Present to Future: Trends and challenges

Health Security:

How can the world prepare?

This year marks the 100th anniversary of the great influenza pandemic, which killed between 50 and 100 million people, and happens to be one of the worst flu years in recent history. Despite advances in understanding and the development and use of vaccines, concern with flu looms large in public consciousness. Combined with unpredictable outbreaks of infectious diseases – Ebola and Zika in recent memory – global health security is top of mind.

What can be Learned from These Pandemics to Better Prepare?

The global community must recognize that health security presents a clear risk for all nations – it cannot be addressed solely by philanthropic endeavors.David Heymann, London School of Hygiene and Tropical Medicine

  • Severe Acute Respiratory Syndrome (SARS)

    Within weeks the virus spread from China to 37 countries through air travel in 2002, infecting 8,000 people worldwide and killing 800.

  • Ebola

    The 2014-15 outbreak in West Africa left 11,000 dead from over 28,000 cases.

  • Zika

    Two years after the peak epidemic in Central and South America, the world is still understanding the full impact of its damaging effects, such as microcephaly.

With more than a billion people travelling outside their country every year, it is extremely easy for viruses to spread. An infectious disease in one location can – in as little as 36 hours – pose a global threat. This year WHO added a hypothetical virus, ‘Disease X’, to its list of priority diseases, encouraging the global health community to build resilience and capacity to tackle all threats – not just predictable ones.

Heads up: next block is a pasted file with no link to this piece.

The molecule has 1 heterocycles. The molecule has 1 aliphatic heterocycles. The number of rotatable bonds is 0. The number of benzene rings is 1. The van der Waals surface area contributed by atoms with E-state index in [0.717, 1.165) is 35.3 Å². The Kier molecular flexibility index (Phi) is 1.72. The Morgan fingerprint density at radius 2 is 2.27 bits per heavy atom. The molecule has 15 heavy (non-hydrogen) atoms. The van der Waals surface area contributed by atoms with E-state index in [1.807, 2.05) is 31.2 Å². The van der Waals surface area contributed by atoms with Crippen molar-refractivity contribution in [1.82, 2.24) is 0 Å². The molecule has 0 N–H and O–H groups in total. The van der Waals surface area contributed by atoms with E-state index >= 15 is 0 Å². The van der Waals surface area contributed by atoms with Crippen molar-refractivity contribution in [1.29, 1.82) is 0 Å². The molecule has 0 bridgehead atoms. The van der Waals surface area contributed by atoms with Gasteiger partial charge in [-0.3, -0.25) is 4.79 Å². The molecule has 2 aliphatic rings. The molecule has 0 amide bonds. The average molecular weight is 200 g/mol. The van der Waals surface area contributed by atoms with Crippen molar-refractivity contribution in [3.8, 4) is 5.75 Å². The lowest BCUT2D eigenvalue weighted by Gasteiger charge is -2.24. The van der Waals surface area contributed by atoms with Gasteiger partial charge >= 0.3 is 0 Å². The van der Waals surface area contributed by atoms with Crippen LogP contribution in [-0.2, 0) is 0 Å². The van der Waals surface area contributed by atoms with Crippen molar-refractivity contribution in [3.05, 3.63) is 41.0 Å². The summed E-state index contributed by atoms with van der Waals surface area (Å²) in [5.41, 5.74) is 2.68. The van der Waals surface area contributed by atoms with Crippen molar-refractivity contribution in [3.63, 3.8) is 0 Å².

Beyond direct effects on health, global disease outbreaks have significant economic impact. This includes direct costs to sufferers and communities, aversion costs as people seek to avoid exposure, as well as broader costs in a connected global economy. The World Bank estimated that, in 2015, Ebola caused a potential GDP loss of more than USD 1.6 billion in the three most affected countries, and more than USD 500 million across the rest of the African continent. Studies estimating the cost of future health security threats suggest that drug resistant infections could cost USD 100 trillion between now and 2050, with the annual death toll reaching 10 million over that period.

AMR poses an increasingly formidable threat to global health security, too. Common infections are becoming resistant to antimicrobial medicines, causing an estimated 700,000 deaths each year. In 2016, 490,000 new cases of multi-drug resistant tuberculosis emerged, and AMR is starting to complicate the fights against HIV and malaria. Without efforts to tackle misuse of antimicrobials in people and animals, and improve infection control and sanitation, superbugs have the potential to reverse the gains made from modern medicine.

How can Health Systems Become Agile and Ready to Respond when Heath Security Threats Arise?

There are emerging opportunities in programs and partnerships being piloted right now.

  • The 2014-15 Ebola outbreak uniquely united actors including Gavi and MSD to fast-track projects that would otherwise take decades, although development has recently slowed as the outbreak and its associated urgency wanes.
  • The Coalition for Epidemic Preparedness Innovations, a public-private consortium developed in the wake of the Ebola crisis aims to take a more proactive approach to avoid potential epidemics by accelerating development of safe and affordable vaccines.
  • The Global Supply Network for Pandemic Preparedness and Response focuses on supply chain and logistics improvements to help the world’s ability to effectively respond to pandemics.
  • Partnerships such as the AMR Industry Alliance, including different life science sectors including R&D-based pharmaceutical companies, diagnostics, generics, and SME/biotechnology companies, will be crucial to curbing antimicrobial resistance.
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